3. One way that helps make attic access points more airtight is to have some kind of latch to pull the cover tightly against the weatherstripping.
  4. Inspect the attic access carefully to find any air-leakage pathways that need to be sealed. For house plans, use the pen test.
  5. Make it easy for occupants to use, including returning it to the sealed position.

Attics can be as cold as the outdoor air in winter and much hotter than outdoor air in summer. Everyone knows about insulating the attic, but many don’t understand how even a small part of the whole ceiling or kneewall can be a tremendous thermal liability. Air sealing an attic access properly is critical to having a robust air barrier.


Building America Solutions Center Air Sealing Attic Access – part of the U.S. Department of Energy and one of many helpful pages on this site

Building Science Corporation Attic Air Sealing Guide & Details – Scroll down and look for the pdf download at bottom right.

Southface Air Barrier & Insulation Installation Component Guide – made for the Georgia energy code


Allison A. Bailes III, PhD is a speaker, writer, building science consultant, and the founder of Energy Vanguard in Decatur, Georgia. He has a doctorate in physics and writes the Energy Vanguard Blog. He also has a book on building science coming out in the summer of 2022. You can follow him on Twitter at @EnergyVanguard. Photos courtesy of author, except where noted.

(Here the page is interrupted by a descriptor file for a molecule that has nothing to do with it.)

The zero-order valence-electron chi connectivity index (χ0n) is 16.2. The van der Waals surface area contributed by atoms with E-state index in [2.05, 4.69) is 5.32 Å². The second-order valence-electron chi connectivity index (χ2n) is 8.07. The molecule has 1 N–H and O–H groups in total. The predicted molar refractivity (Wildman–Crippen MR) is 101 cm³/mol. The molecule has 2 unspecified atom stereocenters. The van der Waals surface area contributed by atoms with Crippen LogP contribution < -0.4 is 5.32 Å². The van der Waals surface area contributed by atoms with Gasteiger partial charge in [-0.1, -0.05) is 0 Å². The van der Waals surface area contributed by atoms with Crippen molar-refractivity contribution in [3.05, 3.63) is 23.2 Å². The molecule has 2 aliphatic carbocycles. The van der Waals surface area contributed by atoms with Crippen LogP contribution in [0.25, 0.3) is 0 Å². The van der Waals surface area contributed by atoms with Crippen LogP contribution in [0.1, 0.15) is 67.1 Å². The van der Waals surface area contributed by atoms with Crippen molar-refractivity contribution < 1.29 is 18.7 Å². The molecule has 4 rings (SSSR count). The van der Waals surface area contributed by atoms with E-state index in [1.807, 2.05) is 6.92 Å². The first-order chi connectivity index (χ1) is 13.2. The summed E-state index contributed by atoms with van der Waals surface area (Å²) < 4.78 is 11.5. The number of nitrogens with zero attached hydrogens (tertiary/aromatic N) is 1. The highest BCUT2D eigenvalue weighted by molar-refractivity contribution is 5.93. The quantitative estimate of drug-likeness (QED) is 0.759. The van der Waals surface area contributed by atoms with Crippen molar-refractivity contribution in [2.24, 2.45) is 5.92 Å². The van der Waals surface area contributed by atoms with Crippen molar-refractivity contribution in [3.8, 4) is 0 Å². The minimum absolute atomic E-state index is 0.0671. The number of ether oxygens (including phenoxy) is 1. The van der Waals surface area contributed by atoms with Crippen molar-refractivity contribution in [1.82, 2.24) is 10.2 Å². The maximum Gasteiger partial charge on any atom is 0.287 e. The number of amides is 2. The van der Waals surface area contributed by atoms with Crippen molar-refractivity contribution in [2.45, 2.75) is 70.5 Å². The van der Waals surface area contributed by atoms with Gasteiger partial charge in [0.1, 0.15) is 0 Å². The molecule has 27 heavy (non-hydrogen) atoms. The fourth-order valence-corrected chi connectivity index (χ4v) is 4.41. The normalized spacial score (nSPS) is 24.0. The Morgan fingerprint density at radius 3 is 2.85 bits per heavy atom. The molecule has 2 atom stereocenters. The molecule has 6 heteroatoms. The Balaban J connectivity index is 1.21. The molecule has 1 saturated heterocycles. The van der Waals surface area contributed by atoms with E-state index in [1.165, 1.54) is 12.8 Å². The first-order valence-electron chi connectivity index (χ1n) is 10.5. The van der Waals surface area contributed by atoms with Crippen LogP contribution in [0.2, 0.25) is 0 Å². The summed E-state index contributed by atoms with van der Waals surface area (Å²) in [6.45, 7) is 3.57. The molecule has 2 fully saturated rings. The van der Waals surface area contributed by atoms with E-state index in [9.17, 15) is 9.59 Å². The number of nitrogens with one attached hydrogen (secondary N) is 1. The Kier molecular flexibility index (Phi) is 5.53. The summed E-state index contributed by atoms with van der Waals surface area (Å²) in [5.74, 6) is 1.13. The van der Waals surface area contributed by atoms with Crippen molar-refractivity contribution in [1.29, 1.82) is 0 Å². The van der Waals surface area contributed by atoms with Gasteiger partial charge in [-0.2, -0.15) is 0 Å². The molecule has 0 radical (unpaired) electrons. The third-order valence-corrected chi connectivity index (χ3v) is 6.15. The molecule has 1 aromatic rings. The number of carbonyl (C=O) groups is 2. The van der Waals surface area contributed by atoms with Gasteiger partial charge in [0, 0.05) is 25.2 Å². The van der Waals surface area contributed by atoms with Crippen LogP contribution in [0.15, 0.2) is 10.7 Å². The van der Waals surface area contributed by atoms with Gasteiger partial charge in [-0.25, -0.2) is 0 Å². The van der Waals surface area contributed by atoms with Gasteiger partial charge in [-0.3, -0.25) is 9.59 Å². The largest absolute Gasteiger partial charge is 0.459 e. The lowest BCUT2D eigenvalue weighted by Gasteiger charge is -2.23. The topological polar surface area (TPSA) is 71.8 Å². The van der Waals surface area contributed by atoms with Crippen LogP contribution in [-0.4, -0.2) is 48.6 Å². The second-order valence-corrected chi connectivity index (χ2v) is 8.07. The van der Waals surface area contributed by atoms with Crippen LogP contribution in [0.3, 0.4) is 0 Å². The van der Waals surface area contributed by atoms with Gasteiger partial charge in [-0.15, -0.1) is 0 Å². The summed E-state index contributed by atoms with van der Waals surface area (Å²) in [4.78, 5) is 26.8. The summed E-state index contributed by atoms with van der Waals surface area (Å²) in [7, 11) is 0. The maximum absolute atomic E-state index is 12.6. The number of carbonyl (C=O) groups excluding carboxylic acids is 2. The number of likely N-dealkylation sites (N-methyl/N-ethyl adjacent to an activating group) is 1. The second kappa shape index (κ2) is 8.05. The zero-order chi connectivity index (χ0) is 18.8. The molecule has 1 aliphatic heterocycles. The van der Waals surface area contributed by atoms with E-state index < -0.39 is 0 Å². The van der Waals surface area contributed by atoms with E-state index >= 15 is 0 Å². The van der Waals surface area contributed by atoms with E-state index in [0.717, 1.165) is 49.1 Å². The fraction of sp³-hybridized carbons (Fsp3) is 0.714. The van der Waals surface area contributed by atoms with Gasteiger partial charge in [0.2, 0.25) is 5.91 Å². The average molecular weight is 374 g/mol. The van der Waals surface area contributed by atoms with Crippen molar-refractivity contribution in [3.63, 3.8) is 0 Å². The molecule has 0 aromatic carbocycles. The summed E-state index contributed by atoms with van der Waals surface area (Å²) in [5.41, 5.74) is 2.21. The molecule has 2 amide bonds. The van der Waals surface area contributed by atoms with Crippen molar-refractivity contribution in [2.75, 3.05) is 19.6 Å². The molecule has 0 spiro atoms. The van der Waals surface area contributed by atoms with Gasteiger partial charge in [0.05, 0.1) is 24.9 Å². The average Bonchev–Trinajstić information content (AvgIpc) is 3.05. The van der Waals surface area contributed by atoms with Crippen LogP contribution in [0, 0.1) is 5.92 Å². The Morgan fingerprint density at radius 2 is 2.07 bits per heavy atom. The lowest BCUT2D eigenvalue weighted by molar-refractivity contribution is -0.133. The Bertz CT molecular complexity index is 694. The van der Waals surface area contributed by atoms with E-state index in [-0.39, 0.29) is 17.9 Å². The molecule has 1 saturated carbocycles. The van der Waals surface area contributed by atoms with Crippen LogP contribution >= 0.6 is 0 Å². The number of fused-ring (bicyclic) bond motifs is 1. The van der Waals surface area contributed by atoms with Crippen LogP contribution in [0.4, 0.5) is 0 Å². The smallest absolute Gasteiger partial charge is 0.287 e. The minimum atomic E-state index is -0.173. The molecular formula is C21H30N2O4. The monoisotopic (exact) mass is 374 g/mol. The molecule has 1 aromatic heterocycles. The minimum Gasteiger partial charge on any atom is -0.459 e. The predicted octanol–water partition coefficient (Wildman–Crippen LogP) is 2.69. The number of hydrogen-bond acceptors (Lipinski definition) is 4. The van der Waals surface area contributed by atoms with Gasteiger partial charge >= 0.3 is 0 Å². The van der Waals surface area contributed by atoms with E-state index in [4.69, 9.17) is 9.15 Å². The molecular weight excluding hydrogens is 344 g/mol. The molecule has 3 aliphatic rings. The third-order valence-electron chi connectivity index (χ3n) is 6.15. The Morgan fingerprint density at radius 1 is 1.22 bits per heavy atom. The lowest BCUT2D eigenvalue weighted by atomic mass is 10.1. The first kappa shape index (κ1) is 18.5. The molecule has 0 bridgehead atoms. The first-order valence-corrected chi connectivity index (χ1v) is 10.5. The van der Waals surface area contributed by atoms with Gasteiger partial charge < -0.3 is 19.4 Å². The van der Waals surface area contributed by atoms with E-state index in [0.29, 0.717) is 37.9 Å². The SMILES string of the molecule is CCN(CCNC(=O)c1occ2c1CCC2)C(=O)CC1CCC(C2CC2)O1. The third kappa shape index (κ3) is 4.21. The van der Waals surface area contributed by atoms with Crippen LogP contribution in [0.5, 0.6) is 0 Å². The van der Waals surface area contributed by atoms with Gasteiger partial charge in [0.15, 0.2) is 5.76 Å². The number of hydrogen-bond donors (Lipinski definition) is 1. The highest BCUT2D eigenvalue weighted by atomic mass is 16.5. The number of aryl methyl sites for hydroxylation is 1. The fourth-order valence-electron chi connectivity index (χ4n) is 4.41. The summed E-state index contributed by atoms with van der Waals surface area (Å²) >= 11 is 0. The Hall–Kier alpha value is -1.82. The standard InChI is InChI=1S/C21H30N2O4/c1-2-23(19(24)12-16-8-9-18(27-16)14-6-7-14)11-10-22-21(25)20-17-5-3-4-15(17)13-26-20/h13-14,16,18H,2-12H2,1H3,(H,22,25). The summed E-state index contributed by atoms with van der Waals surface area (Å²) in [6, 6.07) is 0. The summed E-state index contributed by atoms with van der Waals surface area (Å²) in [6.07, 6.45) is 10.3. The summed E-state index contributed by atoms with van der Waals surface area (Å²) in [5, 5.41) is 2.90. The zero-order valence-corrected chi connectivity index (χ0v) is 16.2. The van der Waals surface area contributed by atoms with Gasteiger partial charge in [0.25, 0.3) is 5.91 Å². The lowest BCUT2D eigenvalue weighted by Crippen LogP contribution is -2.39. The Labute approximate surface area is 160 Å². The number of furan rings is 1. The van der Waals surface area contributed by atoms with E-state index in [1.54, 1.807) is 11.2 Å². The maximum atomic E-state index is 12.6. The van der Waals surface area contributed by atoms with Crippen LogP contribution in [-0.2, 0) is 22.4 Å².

1. charlie_sullivan | | #1

    Great article with great illustrations and advice. I'll just add that R-6.6 isn't great, but it's better than even a triple-pane low-e window, so for a small area, it's not so bad, and much better than a leak.

  2. jkstew | | #2

    I'm not in the attic very often, so I seal the access with paper packing tape. I cut through the tape when I need access and then re-tape.

  3. Robert Opaluch | | #3

    The attic hatch here is mostly an upside down polyiso box with weatherstripping at the bottom. The wooden folding attic stairs (ladder) fits inside the box when lifted into the ceiling/attic. The box is sealed by using two velcro straps at either end, connecting the box to the attic floor. Keeps the weatherstripping tight to the attic floor, and easy to remove and replace the lightweight box hatch. Won't last as long as other alternatives, if you go up into the attic frequently.

  4. Expert Member

    Allison - Good practical advice!

    When the roof allows it, I like to make to case to clients that the access come from an exterior hatch on a gable end. Integrated into the siding to look like a vent or window it has a few advantages.